One of the actions we’ll come back to again and again as Airtable script developers it creating records in an Airtable table.

The scripting block offers us two handy methods for creating records:

This post will be the first in a mini-series that looks at the first of these two approaches.

I’ve set up a base that has an imported set of data - first name and last name:

We want to iterate through these records and create a new record in our “People” table where the key field is “Full Name” - the concatenation of first name and last name.

Our method for this is straightforward. We’ll:

So our script looks something like this:


let importTable = base.getTable('Imported table');
let importQuery = await importTable.selectRecordsAsync();

let peopleTable = base.getTable('People');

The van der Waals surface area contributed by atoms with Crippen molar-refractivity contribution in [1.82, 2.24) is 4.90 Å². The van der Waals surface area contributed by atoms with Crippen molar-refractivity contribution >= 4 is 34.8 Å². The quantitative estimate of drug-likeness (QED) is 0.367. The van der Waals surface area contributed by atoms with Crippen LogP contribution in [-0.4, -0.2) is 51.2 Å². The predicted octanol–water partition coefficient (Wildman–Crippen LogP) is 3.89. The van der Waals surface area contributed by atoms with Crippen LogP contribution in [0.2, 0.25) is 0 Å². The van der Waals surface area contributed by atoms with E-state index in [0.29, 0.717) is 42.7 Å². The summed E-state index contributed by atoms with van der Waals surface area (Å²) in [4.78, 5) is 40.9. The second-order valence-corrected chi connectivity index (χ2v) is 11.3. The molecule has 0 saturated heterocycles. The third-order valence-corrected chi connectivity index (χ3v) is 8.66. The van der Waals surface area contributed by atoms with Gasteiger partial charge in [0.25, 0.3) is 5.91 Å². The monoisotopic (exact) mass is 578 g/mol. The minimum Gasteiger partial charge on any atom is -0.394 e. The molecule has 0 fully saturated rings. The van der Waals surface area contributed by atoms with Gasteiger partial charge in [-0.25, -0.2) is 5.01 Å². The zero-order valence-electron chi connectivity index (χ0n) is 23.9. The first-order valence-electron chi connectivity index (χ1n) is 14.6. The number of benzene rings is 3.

for (let record of importQuery.records) {
    let fullName = record.getCellValue('First Name') + ' ' + record.getCellValue('Last Name');
    await peopleTable.createRecordAsync({
        "Full Name": fullName
    })
    output.text(`New record for ${fullName} created!`);
}

Let’s walk through this script:


for (let record of importQuery.records) {
  // stuff happens here
}

Let’s drill down into the createRecordAsync method. It is preceeded by the await command so that the create action completes before we move onto the next iteration.

We call the create method on a specific table so the method call will take the form:

tableVariable.createRecordAsync()

We pass an object to the method/function (an object defined by key/value pairs within a set of curly braces) that describes the fields we want to assign values to when we create the record, along with the value that we want to set them to. So the object might look something like this:


{
    "Field Name 1": field_name_1_value,
    "Field Name 2": field_name_2_value,
    ...
}

Depending upon the field type that we are assigning values to, the value might be a variable representing a string of text or might be an array of values or even an array of objects.

For completeness, here’s what the “People” table looks like when the script is run:

Recap